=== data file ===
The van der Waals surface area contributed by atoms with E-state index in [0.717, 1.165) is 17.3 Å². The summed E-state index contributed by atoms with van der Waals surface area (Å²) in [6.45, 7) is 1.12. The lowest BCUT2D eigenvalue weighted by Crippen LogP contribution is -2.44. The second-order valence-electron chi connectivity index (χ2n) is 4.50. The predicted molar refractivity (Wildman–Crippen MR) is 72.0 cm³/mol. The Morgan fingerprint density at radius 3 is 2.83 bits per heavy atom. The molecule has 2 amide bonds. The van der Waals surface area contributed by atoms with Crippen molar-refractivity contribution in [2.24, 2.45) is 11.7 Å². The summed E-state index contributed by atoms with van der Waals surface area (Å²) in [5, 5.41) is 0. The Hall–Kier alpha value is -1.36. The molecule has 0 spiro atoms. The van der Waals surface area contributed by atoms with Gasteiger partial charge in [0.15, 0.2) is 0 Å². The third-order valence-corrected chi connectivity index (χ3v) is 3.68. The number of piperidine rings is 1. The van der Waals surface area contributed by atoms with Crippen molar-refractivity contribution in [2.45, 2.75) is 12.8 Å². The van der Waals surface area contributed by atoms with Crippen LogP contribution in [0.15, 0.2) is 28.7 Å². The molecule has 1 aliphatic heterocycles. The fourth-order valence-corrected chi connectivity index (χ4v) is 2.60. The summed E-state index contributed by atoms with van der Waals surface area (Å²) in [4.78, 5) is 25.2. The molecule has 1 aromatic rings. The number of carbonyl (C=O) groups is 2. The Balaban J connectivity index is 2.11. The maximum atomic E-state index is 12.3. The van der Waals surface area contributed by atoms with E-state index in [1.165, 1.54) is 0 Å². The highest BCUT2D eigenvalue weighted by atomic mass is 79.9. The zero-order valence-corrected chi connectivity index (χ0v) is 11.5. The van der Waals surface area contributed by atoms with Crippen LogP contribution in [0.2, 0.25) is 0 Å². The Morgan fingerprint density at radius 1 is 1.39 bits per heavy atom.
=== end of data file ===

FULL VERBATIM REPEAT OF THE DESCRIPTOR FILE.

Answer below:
The van der Waals surface area contributed by atoms with E-state index in [0.717, 1.165) is 17.3 Å². The summed E-state index contributed by atoms with van der Waals surface area (Å²) in [6.45, 7) is 1.12. The lowest BCUT2D eigenvalue weighted by Crippen LogP contribution is -2.44. The second-order valence-electron chi connectivity index (χ2n) is 4.50. The predicted molar refractivity (Wildman–Crippen MR) is 72.0 cm³/mol. The Morgan fingerprint density at radius 3 is 2.83 bits per heavy atom. The molecule has 2 amide bonds. The van der Waals surface area contributed by atoms with Crippen molar-refractivity contribution in [2.24, 2.45) is 11.7 Å². The summed E-state index contributed by atoms with van der Waals surface area (Å²) in [5, 5.41) is 0. The Hall–Kier alpha value is -1.36. The molecule has 0 spiro atoms. The van der Waals surface area contributed by atoms with Gasteiger partial charge in [0.15, 0.2) is 0 Å². The third-order valence-corrected chi connectivity index (χ3v) is 3.68. The number of piperidine rings is 1. The van der Waals surface area contributed by atoms with Crippen molar-refractivity contribution in [2.45, 2.75) is 12.8 Å². The van der Waals surface area contributed by atoms with Crippen LogP contribution in [0.15, 0.2) is 28.7 Å². The molecule has 1 aliphatic heterocycles. The fourth-order valence-corrected chi connectivity index (χ4v) is 2.60. The summed E-state index contributed by atoms with van der Waals surface area (Å²) in [4.78, 5) is 25.2. The molecule has 1 aromatic rings. The number of carbonyl (C=O) groups is 2. The Balaban J connectivity index is 2.11. The maximum atomic E-state index is 12.3. The van der Waals surface area contributed by atoms with E-state index in [1.165, 1.54) is 0 Å². The highest BCUT2D eigenvalue weighted by atomic mass is 79.9. The zero-order valence-corrected chi connectivity index (χ0v) is 11.5. The van der Waals surface area contributed by atoms with Crippen LogP contribution in [0.2, 0.25) is 0 Å². The Morgan fingerprint density at radius 1 is 1.39 bits per heavy atom.